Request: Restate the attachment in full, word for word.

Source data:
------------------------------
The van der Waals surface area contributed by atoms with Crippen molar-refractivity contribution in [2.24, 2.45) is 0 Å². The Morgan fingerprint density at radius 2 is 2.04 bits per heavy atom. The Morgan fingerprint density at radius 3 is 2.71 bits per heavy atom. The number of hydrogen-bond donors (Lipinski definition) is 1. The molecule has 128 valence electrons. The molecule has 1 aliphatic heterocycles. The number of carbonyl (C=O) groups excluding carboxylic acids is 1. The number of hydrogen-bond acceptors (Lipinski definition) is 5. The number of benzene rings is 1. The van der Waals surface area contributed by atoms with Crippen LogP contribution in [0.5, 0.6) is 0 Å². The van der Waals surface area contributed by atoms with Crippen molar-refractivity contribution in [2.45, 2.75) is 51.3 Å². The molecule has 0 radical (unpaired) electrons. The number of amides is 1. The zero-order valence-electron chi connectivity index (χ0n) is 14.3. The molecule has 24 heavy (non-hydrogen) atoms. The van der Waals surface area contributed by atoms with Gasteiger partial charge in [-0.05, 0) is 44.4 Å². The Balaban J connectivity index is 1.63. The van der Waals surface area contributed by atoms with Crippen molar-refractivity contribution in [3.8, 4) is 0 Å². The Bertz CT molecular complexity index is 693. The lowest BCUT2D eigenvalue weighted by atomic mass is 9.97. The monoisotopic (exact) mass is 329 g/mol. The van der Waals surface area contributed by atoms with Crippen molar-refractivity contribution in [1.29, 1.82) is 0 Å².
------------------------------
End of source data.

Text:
The van der Waals surface area contributed by atoms with Crippen molar-refractivity contribution in [2.24, 2.45) is 0 Å². The Morgan fingerprint density at radius 2 is 2.04 bits per heavy atom. The Morgan fingerprint density at radius 3 is 2.71 bits per heavy atom. The number of hydrogen-bond donors (Lipinski definition) is 1. The molecule has 128 valence electrons. The molecule has 1 aliphatic heterocycles. The number of carbonyl (C=O) groups excluding carboxylic acids is 1. The number of hydrogen-bond acceptors (Lipinski definition) is 5. The number of benzene rings is 1. The van der Waals surface area contributed by atoms with Crippen LogP contribution in [0.5, 0.6) is 0 Å². The van der Waals surface area contributed by atoms with Crippen molar-refractivity contribution in [2.45, 2.75) is 51.3 Å². The molecule has 0 radical (unpaired) electrons. The number of amides is 1. The zero-order valence-electron chi connectivity index (χ0n) is 14.3. The molecule has 24 heavy (non-hydrogen) atoms. The van der Waals surface area contributed by atoms with Gasteiger partial charge in [-0.05, 0) is 44.4 Å². The Balaban J connectivity index is 1.63. The van der Waals surface area contributed by atoms with Crippen molar-refractivity contribution in [3.8, 4) is 0 Å². The Bertz CT molecular complexity index is 693. The lowest BCUT2D eigenvalue weighted by atomic mass is 9.97. The monoisotopic (exact) mass is 329 g/mol. The van der Waals surface area contributed by atoms with Crippen molar-refractivity contribution in [1.29, 1.82) is 0 Å².